ECON 208 Chapter Notes - Chapter 1: Resource Allocation, Externality, Transact

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Published on 16 Apr 2013
School
McGill University
Department
Economics (Arts)
Course
ECON 208
Chapter 1 Economic Issues and Concepts
1.1 The complexity of the Modern Economy
Raw materials, parts, tools, perishables, manufactured goods
Importing, producing, transporting, selling
Economy is a system in which scarce resources (labour, land, machines) are allocated among
competing uses
The Self-Organizing Economy
An economy based on free-market transaction is self-organizing, meaning when individual
consumers and producers act independently to pursue their own self-interests, responding to
prices determined in open markets, the collective outcome is coordinated (spontaneous
economic order)
Self-interest, not benevolence, is the foundation of economic order
Efficient Organization
Efficiency means that the resources available to the nation are organized so as to produce all the
goods and services that people want to purchase and to produce them with the least possible
amount of resources
Relatively efficient order that emerges spontaneously out of the many independent decisions
made by those who produce, sell, and buy goods and services. These decision makers all
respond to the same set of prices, which are determined in markets that respond to overall
conditions of national scarcity or plenty.
Main Characteristics of Market Economies
Self-interest: individuals buy and sell what seems best for them and their families
Incentives: sellers want to sell more when prices are high, buyers want to buy more when prices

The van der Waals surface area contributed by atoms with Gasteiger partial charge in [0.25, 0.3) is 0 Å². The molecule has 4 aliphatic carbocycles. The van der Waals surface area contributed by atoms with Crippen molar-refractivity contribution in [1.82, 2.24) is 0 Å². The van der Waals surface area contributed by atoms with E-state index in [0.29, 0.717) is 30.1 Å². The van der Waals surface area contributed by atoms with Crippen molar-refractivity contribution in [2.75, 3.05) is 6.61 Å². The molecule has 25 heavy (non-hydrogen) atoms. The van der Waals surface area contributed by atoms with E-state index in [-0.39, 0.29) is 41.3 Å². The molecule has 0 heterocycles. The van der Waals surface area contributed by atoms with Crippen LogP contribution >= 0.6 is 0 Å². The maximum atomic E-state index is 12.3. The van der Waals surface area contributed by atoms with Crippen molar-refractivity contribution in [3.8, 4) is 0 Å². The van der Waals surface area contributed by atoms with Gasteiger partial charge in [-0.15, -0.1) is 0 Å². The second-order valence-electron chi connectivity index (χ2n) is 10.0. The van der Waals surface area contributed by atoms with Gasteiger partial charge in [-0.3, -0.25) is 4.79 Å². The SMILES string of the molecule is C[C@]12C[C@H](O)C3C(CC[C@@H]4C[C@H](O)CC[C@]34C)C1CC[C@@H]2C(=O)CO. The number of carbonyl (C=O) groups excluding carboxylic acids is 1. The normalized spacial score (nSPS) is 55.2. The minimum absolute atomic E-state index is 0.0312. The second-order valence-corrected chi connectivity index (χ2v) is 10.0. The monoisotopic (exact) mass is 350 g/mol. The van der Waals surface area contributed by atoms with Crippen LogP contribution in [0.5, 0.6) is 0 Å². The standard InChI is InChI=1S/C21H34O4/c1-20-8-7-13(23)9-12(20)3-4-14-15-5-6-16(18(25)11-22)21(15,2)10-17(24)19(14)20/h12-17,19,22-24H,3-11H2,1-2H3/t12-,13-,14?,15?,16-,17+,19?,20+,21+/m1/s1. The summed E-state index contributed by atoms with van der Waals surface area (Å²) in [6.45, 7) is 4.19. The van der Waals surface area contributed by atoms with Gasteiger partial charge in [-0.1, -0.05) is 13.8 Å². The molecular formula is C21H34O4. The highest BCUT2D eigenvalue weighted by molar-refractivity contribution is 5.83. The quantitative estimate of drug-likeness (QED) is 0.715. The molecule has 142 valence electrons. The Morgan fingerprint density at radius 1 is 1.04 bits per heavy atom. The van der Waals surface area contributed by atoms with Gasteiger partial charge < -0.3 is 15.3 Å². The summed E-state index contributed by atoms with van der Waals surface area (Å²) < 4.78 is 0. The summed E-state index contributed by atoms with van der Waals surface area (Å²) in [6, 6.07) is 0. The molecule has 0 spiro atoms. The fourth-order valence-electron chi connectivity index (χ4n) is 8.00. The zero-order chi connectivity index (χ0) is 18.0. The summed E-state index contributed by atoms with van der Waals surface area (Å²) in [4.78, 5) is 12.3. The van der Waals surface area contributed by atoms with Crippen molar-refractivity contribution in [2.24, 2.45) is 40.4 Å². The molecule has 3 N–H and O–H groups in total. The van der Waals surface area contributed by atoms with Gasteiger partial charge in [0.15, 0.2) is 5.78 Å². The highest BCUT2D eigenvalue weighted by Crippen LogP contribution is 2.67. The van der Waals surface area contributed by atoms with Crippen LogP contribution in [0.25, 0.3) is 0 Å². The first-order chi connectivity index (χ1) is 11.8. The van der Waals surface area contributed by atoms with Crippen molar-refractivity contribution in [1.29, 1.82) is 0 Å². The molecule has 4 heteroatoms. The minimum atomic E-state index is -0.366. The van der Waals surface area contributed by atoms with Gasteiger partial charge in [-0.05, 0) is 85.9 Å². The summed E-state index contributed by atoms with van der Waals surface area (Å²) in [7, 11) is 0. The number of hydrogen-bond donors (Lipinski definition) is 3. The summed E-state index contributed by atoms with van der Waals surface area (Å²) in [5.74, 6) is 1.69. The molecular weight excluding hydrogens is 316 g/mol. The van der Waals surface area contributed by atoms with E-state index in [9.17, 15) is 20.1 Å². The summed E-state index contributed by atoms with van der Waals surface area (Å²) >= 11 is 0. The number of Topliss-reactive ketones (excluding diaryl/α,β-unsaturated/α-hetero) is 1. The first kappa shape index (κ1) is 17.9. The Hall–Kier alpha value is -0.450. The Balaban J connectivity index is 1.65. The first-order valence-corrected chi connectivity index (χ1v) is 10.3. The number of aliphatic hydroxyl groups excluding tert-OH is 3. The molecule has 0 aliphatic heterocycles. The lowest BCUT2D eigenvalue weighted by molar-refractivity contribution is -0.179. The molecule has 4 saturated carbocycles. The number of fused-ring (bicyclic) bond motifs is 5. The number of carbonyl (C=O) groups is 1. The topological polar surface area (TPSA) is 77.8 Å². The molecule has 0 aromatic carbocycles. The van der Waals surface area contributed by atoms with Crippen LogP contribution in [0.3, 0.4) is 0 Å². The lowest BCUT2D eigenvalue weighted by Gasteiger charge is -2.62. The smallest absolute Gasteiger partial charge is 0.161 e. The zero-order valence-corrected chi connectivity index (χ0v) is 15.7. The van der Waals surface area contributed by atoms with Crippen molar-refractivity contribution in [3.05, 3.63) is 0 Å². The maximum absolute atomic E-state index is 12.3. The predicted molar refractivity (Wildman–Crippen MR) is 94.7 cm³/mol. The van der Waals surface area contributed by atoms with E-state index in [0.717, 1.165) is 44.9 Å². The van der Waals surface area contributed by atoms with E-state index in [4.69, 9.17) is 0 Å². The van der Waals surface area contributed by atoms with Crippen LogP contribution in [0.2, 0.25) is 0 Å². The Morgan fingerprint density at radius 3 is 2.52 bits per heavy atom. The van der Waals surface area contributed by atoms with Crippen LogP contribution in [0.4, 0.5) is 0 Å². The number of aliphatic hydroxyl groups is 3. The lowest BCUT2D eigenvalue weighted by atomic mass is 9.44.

are low
Market prices and quantities: determined in free-markets in which would-be sellers compete to
sell their products to would-be buyers
Institutions: all these activities governed by a set of institutions largely created by government
(private property, freedom of contract and the rule of law)
1.2 Scarcity, Choice, and Opportunity Cost
Scarcity leads to economic problem of choice
Economics is the study of the use of scarce resources to satisfy unlimited human wants.
Resources
Categories: Land (all natural endowments), labour (all mental and physical human resources),
capital (all manufactured aids to production)
All of these are Factors of production: resources used to produce goods (tangible commodities:
cars) and services (intangible commodities: education)
Production: act of making goods and services
Consumption: act of using goods and services to satisfy wants
Scarcity and Choice
A decision to have more of something requires a decision to have less of something else(cost)
Scarcity implies that choices must be made, and making choices implies the existence of costs
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Opportunity Cost
Limited resources force a choice among competing alternatives
Every time a choice is made, opportunity costs are incurred
Opportunity cost: the cost of using resources for a certain purpose, measured by the benefit
given up by not using them in their best alternative use; the cost measured in terms of other
goods and services that could have been obtained instead
Production Possibilities Boundary
A production possibilities boundary illustrates three concepts: scarcity, choice, and opportunity